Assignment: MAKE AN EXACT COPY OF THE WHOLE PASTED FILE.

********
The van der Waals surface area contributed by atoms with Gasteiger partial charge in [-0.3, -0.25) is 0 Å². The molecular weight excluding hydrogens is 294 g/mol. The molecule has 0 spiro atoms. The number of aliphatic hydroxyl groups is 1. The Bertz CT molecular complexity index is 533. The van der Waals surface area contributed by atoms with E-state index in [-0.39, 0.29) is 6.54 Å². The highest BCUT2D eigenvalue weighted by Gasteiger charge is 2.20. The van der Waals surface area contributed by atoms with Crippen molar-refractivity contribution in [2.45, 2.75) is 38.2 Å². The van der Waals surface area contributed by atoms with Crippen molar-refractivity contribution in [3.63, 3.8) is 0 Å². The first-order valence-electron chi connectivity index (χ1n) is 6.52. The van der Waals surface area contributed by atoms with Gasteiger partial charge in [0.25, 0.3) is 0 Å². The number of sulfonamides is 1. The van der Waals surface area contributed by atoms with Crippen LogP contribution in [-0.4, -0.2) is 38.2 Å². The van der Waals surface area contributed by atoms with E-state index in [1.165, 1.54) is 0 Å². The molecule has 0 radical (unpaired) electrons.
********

The van der Waals surface area contributed by atoms with Gasteiger partial charge in [-0.3, -0.25) is 0 Å². The molecular weight excluding hydrogens is 294 g/mol. The molecule has 0 spiro atoms. The number of aliphatic hydroxyl groups is 1. The Bertz CT molecular complexity index is 533. The van der Waals surface area contributed by atoms with E-state index in [-0.39, 0.29) is 6.54 Å². The highest BCUT2D eigenvalue weighted by Gasteiger charge is 2.20. The van der Waals surface area contributed by atoms with Crippen molar-refractivity contribution in [2.45, 2.75) is 38.2 Å². The van der Waals surface area contributed by atoms with Crippen molar-refractivity contribution in [3.63, 3.8) is 0 Å². The first-order valence-electron chi connectivity index (χ1n) is 6.52. The van der Waals surface area contributed by atoms with Gasteiger partial charge in [0.25, 0.3) is 0 Å². The number of sulfonamides is 1. The van der Waals surface area contributed by atoms with Crippen LogP contribution in [-0.4, -0.2) is 38.2 Å². The van der Waals surface area contributed by atoms with E-state index in [1.165, 1.54) is 0 Å². The molecule has 0 radical (unpaired) electrons.